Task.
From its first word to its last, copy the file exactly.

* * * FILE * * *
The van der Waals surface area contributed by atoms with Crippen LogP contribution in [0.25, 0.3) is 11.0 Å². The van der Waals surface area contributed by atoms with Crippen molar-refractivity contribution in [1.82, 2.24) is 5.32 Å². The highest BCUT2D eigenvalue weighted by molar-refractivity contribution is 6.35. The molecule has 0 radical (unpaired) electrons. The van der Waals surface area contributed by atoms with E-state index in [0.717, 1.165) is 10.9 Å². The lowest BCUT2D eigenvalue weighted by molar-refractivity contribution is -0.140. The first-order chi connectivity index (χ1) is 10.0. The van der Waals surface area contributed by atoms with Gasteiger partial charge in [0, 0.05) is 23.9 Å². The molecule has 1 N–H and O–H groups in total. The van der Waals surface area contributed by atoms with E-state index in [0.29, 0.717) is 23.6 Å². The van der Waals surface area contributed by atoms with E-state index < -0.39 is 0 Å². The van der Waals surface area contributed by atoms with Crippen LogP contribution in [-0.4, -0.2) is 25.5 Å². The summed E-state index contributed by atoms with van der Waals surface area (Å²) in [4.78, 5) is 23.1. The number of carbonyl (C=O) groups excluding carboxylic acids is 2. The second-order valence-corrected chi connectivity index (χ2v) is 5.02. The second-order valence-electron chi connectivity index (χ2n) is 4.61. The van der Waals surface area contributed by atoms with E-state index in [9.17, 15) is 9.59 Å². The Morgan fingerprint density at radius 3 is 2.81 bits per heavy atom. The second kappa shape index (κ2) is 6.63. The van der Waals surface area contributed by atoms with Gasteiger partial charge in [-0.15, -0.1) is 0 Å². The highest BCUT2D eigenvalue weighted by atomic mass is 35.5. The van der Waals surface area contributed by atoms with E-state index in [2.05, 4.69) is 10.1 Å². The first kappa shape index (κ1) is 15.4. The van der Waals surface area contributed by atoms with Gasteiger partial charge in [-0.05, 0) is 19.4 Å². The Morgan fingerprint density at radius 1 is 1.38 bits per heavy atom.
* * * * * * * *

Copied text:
The van der Waals surface area contributed by atoms with Crippen LogP contribution in [0.25, 0.3) is 11.0 Å². The van der Waals surface area contributed by atoms with Crippen molar-refractivity contribution in [1.82, 2.24) is 5.32 Å². The highest BCUT2D eigenvalue weighted by molar-refractivity contribution is 6.35. The molecule has 0 radical (unpaired) electrons. The van der Waals surface area contributed by atoms with E-state index in [0.717, 1.165) is 10.9 Å². The lowest BCUT2D eigenvalue weighted by molar-refractivity contribution is -0.140. The first-order chi connectivity index (χ1) is 10.0. The van der Waals surface area contributed by atoms with Gasteiger partial charge in [0, 0.05) is 23.9 Å². The molecule has 1 N–H and O–H groups in total. The van der Waals surface area contributed by atoms with E-state index in [0.29, 0.717) is 23.6 Å². The van der Waals surface area contributed by atoms with E-state index < -0.39 is 0 Å². The van der Waals surface area contributed by atoms with Crippen LogP contribution in [-0.4, -0.2) is 25.5 Å². The summed E-state index contributed by atoms with van der Waals surface area (Å²) in [4.78, 5) is 23.1. The number of carbonyl (C=O) groups excluding carboxylic acids is 2. The second-order valence-corrected chi connectivity index (χ2v) is 5.02. The second-order valence-electron chi connectivity index (χ2n) is 4.61. The van der Waals surface area contributed by atoms with E-state index in [9.17, 15) is 9.59 Å². The Morgan fingerprint density at radius 3 is 2.81 bits per heavy atom. The second kappa shape index (κ2) is 6.63. The van der Waals surface area contributed by atoms with Gasteiger partial charge in [-0.15, -0.1) is 0 Å². The highest BCUT2D eigenvalue weighted by atomic mass is 35.5. The van der Waals surface area contributed by atoms with E-state index in [2.05, 4.69) is 10.1 Å². The first kappa shape index (κ1) is 15.4. The van der Waals surface area contributed by atoms with Gasteiger partial charge in [-0.05, 0) is 19.4 Å². The Morgan fingerprint density at radius 1 is 1.38 bits per heavy atom.